The Pan Cooking Rule Samin Nosrat Swears By

In Samin Nosrat's Netflix special, "Salt, Fat, Acid, Heat," adapted from her award-winning, bestselling cookbook by the same name, she defines these four elements that "make or break a dish". In the four-part show, Nosrat travels the world exploring prime examples of salt, fat, acid, and heat in Shodo Island (Japan), Liguria (Italy), Yucatán (Mexico), and at her home in Berkeley, California, respectively.

In her show, she embodies both an inquisitive student and a knowledgable expert, connecting the dots between her extensive culinary experience and gathering newfound discoveries from experts along the way. There are many practical tips and tricks the home cook can take from Nosrat — like salting meat in advance, marinating meat in acid to tenderize, and that home ovens are hottest in the back — but there is one important pointer that stands above the rest.

"This is one of those important things that I think home cooks forget, is how important it is to preheat the pan," Nosrat said. "You have to heat the pan before you heat the oil."

Why you should heat the pan before adding oil

Samin Nosrat claims that preheating the pan before adding oil is one of the most important things home cooks forget, but why? Cooking involves manipulating ingredients, which yes, includes food, but also temperature and time. This is where science and chemistry come in.

In a 2008 edition of the New York Times "Diner's Journal," Blog, Harold McGee — an author and expert on the science and history of cooking — explains why Nosrat's suggestion is the way to go. "The longer the oil spends in contact with the hot surface, especially metal, the more time it has to be broken down by the extreme conditions and exposure to oxygen," McGee said, adding that overheated oil can turn "gummy" and even cause food to stick.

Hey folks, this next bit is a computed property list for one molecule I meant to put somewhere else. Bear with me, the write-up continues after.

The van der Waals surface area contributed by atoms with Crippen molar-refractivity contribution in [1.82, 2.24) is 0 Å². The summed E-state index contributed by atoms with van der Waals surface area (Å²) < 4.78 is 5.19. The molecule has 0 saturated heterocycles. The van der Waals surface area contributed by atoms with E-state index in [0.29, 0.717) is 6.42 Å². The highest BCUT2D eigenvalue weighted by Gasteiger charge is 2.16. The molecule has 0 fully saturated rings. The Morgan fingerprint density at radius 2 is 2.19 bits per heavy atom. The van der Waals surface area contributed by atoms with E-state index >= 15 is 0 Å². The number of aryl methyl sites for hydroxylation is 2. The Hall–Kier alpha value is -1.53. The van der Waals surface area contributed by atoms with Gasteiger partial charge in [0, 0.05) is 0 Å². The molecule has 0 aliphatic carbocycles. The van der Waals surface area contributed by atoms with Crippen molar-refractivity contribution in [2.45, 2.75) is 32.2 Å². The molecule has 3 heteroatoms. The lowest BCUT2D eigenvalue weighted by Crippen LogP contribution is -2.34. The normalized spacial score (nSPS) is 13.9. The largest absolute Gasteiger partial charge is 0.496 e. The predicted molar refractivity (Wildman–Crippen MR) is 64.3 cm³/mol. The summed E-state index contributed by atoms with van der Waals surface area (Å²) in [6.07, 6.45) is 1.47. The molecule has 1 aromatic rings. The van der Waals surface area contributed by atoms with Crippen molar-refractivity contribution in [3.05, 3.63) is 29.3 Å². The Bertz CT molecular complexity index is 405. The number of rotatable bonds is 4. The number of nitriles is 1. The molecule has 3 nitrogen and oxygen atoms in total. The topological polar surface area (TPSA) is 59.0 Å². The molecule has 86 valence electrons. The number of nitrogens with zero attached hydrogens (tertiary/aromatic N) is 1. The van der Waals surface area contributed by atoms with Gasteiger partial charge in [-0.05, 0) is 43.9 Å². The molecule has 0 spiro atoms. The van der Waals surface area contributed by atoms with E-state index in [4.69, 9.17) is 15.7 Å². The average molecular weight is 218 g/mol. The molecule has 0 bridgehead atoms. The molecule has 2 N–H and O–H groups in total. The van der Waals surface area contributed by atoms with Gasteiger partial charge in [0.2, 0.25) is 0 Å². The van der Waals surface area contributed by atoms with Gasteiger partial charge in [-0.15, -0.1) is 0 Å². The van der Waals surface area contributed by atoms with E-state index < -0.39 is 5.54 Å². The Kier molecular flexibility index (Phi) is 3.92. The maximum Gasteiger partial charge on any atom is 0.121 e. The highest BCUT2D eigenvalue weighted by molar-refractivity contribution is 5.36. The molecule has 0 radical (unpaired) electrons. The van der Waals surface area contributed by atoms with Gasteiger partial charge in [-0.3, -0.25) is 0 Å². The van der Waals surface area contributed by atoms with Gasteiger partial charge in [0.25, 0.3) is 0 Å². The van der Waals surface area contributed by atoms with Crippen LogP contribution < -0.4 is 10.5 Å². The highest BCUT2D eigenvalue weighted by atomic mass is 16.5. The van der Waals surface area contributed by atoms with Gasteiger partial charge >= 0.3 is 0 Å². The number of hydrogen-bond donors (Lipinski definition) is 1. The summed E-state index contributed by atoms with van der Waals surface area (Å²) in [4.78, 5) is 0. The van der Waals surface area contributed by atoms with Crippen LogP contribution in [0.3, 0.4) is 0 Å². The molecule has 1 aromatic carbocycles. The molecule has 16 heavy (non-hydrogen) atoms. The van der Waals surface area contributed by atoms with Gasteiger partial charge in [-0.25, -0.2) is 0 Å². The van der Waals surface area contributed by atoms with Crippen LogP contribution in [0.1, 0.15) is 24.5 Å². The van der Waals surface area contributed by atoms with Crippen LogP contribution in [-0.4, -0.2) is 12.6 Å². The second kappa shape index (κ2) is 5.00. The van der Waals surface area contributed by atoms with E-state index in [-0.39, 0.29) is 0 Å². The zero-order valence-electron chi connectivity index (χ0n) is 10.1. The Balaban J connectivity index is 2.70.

Culinary Institute of America assistant professor David Bruno told the Times Union that it's less about food sticking and more about the "polymers" that form when oil is exposed to heat for too long. "When you start oil in a cold pan, it's exposed to heat for a longer period and it can break down faster, which affects taste," Bruno said.

This is especially true of unseasoned cookware like stainless steel, according to the North American Olive Oil Association. This is because pans have microscopic cracks and grooves and when oil is added to the hot pan, it alters the viscosity of the oil and allows it to settle into these surface imperfections. There seems to be consensus across the board about preheating stainless steel pans and cast iron pans, like Nosrat suggests, but you shouldn't preheat all pans. 

What pans you shouldn't preheat

According to Food & Wine's Max Bonem, non-stick pans are not meant to be heated without at least some fat in the pan because non-stick surfaces can release toxins. "Every young cook is told to let their pan heat up before adding any cooking fat to it, but the opposite is true when using nonstick," Bonem writes. He suggests that when cooking with these types of pans, "you should add oil or butter to the pan as soon as it's exposed to heat," noting that "cooking fat actually amplifies the [nonstick] coating's effect when added to the pan before the food."

Ultimately, Samin Nosrat gives great advice to home cooks to preheat certain cookware — like cast iron and stainless steel pans — before adding oil, and her recommendation is echoed by many other experts. However, it's important to remember that this advice excludes non-stick pans, which should never be heated without oil or butter in the pan.